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(photo credit: Ariel Jerozolimski [file])
Banks across the country insist they are offering assistance and more flexibility to business customers in the North, refuting complaints from some factories and businesses claiming the financial institutions are indifferent to their situation.
"I have seen cases, where the banks followed the government's and the Bank of Israel's orders to operate a more flexible policy for businesses in the North," Nir Kantor, director of the Small and Medium Businesses Committee at the Manufacturers Association of Israel, told The Jerusalem Post. "However, there are cases, in which the new guidelines were not passed on properly to all bank branches and troubled business owners in the North were offered loans at a prime plus 4 percent interest rate or were turned away."
According to a recent survey by the Manufacturers' Association, some 72% of the 30 factories questioned in Haifa and the North claimed the banks were indifferent to their situation. About 20% said they had received assistance from and 7% said they experienced problems with their banks.
When questioned about the survey, Bank Leumi said about 1,000 of its business customers in Haifa and the North had taken advantage of the special loans it was offering.
"Already on the second or third day of the conflict we came out with assistance loans and benefits to help businesses in the North," the bank's spokesperson said.
Leumi is offering a "special assistance loan" of up to NIS 50,000 for small businesses at the prime base rate and with no commission charge. Leumi Mortgage has given its customers in the North the option of delaying mortgage payments for up to four months.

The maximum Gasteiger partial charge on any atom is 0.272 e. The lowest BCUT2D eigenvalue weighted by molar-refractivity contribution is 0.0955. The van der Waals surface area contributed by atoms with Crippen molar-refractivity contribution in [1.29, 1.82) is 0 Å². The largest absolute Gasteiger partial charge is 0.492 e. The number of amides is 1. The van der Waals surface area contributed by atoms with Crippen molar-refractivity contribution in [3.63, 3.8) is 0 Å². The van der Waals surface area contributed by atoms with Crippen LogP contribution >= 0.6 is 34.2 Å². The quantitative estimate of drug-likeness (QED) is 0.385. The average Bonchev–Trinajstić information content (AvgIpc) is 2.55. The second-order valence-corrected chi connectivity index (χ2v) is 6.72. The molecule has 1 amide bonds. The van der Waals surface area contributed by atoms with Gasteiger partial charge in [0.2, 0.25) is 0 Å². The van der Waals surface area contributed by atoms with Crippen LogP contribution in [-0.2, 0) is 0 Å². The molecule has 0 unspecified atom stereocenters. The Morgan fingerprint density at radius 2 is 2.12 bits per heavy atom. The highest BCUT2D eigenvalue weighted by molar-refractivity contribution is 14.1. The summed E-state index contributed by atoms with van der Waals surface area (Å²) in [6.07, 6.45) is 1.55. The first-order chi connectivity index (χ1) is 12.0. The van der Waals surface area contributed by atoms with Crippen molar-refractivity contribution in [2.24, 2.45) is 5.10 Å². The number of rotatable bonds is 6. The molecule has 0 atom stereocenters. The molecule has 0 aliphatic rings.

Discount Bank, meanwhile, said it has invested much time and effort in assisting and offering solutions for troubled small and medium-sized businesses in the conflict area.
"If small businesses are going to collapse it is going to affect us too," said the bank's spokesperson.
Discount is offering small- and medium-sized businesses in Haifa and the North a fast lane for the approval of two kinds of loans. The "change of business direction" loan is for a sum of up to 75% of revenues (based on average monthly activity of past six months), up to a maximum of NIS 150,000, for a period of between 12 and 24 months at an interest rate of prime plus 2%. The "green lane" loan is offered in cooperation with the "Koret Israel" fund for an amount of up to NIS 60,000 for 36 months (including a 6-month grace period) at prime plus 1.75%. "The blame and the risk cannot be carried by the banks only," said Kantor. "The government must also have a role in enabling the banks to provide even better and more appropriate conditions, in particular for those businesses in the North who were in trouble even before the conflict."